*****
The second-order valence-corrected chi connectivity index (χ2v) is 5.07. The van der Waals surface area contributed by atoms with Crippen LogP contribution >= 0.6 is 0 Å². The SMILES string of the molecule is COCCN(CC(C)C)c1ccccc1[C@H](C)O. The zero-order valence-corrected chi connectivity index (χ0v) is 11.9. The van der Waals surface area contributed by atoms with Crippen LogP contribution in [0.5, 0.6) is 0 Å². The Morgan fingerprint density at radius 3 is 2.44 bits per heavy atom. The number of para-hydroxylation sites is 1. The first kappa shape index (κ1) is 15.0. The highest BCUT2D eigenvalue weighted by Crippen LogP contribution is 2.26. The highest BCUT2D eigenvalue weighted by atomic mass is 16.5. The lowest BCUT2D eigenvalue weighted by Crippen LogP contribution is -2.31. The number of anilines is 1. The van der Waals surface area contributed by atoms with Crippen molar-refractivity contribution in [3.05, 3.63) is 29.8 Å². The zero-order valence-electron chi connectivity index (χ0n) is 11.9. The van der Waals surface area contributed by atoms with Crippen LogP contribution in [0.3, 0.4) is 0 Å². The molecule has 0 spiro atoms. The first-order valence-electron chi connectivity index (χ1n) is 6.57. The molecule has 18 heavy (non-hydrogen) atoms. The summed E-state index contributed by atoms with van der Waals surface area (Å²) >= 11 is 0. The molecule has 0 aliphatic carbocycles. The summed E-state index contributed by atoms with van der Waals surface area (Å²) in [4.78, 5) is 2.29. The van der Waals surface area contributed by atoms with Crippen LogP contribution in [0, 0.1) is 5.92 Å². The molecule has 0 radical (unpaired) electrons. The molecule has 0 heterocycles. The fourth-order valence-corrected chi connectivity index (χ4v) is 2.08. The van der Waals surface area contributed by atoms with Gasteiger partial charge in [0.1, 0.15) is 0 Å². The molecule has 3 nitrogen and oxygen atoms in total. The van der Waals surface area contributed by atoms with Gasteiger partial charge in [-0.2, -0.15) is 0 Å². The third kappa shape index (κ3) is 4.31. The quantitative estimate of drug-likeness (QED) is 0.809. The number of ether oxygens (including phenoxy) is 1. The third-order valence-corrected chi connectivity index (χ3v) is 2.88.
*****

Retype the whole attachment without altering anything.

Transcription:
The second-order valence-corrected chi connectivity index (χ2v) is 5.07. The van der Waals surface area contributed by atoms with Crippen LogP contribution >= 0.6 is 0 Å². The SMILES string of the molecule is COCCN(CC(C)C)c1ccccc1[C@H](C)O. The zero-order valence-corrected chi connectivity index (χ0v) is 11.9. The van der Waals surface area contributed by atoms with Crippen LogP contribution in [0.5, 0.6) is 0 Å². The Morgan fingerprint density at radius 3 is 2.44 bits per heavy atom. The number of para-hydroxylation sites is 1. The first kappa shape index (κ1) is 15.0. The highest BCUT2D eigenvalue weighted by Crippen LogP contribution is 2.26. The highest BCUT2D eigenvalue weighted by atomic mass is 16.5. The lowest BCUT2D eigenvalue weighted by Crippen LogP contribution is -2.31. The number of anilines is 1. The van der Waals surface area contributed by atoms with Crippen molar-refractivity contribution in [3.05, 3.63) is 29.8 Å². The zero-order valence-electron chi connectivity index (χ0n) is 11.9. The van der Waals surface area contributed by atoms with Crippen LogP contribution in [0.3, 0.4) is 0 Å². The molecule has 0 spiro atoms. The first-order valence-electron chi connectivity index (χ1n) is 6.57. The molecule has 18 heavy (non-hydrogen) atoms. The summed E-state index contributed by atoms with van der Waals surface area (Å²) >= 11 is 0. The molecule has 0 aliphatic carbocycles. The summed E-state index contributed by atoms with van der Waals surface area (Å²) in [4.78, 5) is 2.29. The van der Waals surface area contributed by atoms with Crippen LogP contribution in [0, 0.1) is 5.92 Å². The molecule has 0 radical (unpaired) electrons. The molecule has 0 heterocycles. The fourth-order valence-corrected chi connectivity index (χ4v) is 2.08. The van der Waals surface area contributed by atoms with Gasteiger partial charge in [0.1, 0.15) is 0 Å². The molecule has 3 nitrogen and oxygen atoms in total. The van der Waals surface area contributed by atoms with Gasteiger partial charge in [-0.2, -0.15) is 0 Å². The third kappa shape index (κ3) is 4.31. The quantitative estimate of drug-likeness (QED) is 0.809. The number of ether oxygens (including phenoxy) is 1. The third-order valence-corrected chi connectivity index (χ3v) is 2.88.